PETER ROSS AGAIST NELSON MAIL

Case Number: 2945

Council Meeting: OCTOBER 2020

Verdict: No Grounds to Proceed

Publication: Nelson Mail

Ruling Categories: Accuracy
Columnists
Discrimination

Overview

Peter Ross complained about an article published in the Nelson Mail on August 22, 2020 memorialising a general practitioner who took his own life in Takaka in 1936.

The story was a tribute to Dr Louis Potaka, reportedly New Zealand’s fifth Maori medical graduate, who served as doctor on Rear Admiral Richard Byrd’s second Antarctic Expedition in 1934-35. After returning to Nelson he served briefly as a locum before setting up his own practice up the road in Takaka. This was the subject of a complaint to the Medical Council which ruled that he must close his practice or face deregistration. Months later Dr Potaka committed suicide.He was 36 years old. His funeral was reportedly attended by nearly everyone in Takaka.

Mr Ross complained that there was lack of evidence to support the article’s claim that Dr Potaka had been subjected to institutional racism and that the article conferred an unjustified hero status on him.

In response Stuff Nelson editor Victoria Guild said the article was run in theNelson Mail’s opinion column. The opinion tag was later added to the same article run by Stuff, although the item was clearly the writer’s opinion.

The writer’s comments about Dr Potaka were based on his research and interviews with elderly Golden Bay residents who remembered the doctor and recalled stories about him.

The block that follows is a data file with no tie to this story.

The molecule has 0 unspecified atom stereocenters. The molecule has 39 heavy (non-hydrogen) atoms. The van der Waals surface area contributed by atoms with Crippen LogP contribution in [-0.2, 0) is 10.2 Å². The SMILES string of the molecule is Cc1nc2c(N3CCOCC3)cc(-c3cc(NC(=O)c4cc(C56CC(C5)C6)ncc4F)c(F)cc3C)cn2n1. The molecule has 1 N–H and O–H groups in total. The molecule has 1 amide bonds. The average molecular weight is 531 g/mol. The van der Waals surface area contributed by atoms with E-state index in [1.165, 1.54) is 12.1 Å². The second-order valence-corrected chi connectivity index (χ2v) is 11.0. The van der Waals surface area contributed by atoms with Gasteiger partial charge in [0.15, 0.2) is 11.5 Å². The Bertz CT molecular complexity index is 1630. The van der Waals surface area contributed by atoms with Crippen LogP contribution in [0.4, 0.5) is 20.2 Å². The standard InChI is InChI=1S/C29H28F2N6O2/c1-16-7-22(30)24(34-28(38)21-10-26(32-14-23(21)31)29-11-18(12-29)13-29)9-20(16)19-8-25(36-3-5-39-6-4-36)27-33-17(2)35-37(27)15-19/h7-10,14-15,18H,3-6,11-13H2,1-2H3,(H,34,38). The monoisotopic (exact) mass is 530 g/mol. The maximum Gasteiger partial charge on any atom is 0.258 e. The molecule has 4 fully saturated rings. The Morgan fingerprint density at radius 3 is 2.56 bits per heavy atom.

The Media Council notes that Stuff erred in not marking the article as opinion from the start, but corrected that promptly. In any case the comments in the article that Mr Ross complained about were all prefaced with remarks that made it clear the author was expressing an opinion.

These opinions were supported by information gathered in interviews with local people who knew about Dr Potaka. It is not shown there was no factual basis for the opinion expressed.Ascribing Dr Potaka’s misfortunes to racism may be contested, but readers knew this was an opinion piece with similarities to an obituary.

There was no substantive argument to support a complaint that this article breached Media Council principles. There are no grounds for complaint.

Finding: Insufficient Grounds to Proceed.

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